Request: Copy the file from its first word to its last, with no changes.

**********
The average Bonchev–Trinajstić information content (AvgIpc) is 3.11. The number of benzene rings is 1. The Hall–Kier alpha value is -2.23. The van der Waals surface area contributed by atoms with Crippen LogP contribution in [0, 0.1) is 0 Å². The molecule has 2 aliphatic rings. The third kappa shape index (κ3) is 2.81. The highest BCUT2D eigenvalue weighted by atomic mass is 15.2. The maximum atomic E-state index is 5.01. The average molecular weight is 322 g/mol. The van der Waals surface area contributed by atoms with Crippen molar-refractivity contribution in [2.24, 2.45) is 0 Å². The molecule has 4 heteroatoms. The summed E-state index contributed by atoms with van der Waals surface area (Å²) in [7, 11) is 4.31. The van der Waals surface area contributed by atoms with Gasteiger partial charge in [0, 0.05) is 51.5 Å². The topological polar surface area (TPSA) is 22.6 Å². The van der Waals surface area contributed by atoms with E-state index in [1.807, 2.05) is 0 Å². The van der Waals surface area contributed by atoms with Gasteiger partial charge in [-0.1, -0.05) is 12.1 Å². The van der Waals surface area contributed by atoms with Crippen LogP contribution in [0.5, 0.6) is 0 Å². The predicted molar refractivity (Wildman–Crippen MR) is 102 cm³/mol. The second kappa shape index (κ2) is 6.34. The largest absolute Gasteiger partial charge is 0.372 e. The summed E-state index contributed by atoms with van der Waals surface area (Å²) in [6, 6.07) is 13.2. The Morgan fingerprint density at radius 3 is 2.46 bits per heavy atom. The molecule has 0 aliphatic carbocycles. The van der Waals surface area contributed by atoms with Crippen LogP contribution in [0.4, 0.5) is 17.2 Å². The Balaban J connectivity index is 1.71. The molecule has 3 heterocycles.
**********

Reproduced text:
The average Bonchev–Trinajstić information content (AvgIpc) is 3.11. The number of benzene rings is 1. The Hall–Kier alpha value is -2.23. The van der Waals surface area contributed by atoms with Crippen LogP contribution in [0, 0.1) is 0 Å². The molecule has 2 aliphatic rings. The third kappa shape index (κ3) is 2.81. The highest BCUT2D eigenvalue weighted by atomic mass is 15.2. The maximum atomic E-state index is 5.01. The average molecular weight is 322 g/mol. The van der Waals surface area contributed by atoms with Crippen molar-refractivity contribution in [2.24, 2.45) is 0 Å². The molecule has 4 heteroatoms. The summed E-state index contributed by atoms with van der Waals surface area (Å²) in [7, 11) is 4.31. The van der Waals surface area contributed by atoms with Gasteiger partial charge in [0, 0.05) is 51.5 Å². The topological polar surface area (TPSA) is 22.6 Å². The van der Waals surface area contributed by atoms with E-state index in [1.807, 2.05) is 0 Å². The van der Waals surface area contributed by atoms with Gasteiger partial charge in [-0.1, -0.05) is 12.1 Å². The van der Waals surface area contributed by atoms with Crippen LogP contribution in [0.5, 0.6) is 0 Å². The predicted molar refractivity (Wildman–Crippen MR) is 102 cm³/mol. The second kappa shape index (κ2) is 6.34. The largest absolute Gasteiger partial charge is 0.372 e. The summed E-state index contributed by atoms with van der Waals surface area (Å²) in [6, 6.07) is 13.2. The Morgan fingerprint density at radius 3 is 2.46 bits per heavy atom. The molecule has 0 aliphatic carbocycles. The van der Waals surface area contributed by atoms with Crippen LogP contribution in [0.4, 0.5) is 17.2 Å². The Balaban J connectivity index is 1.71. The molecule has 3 heterocycles.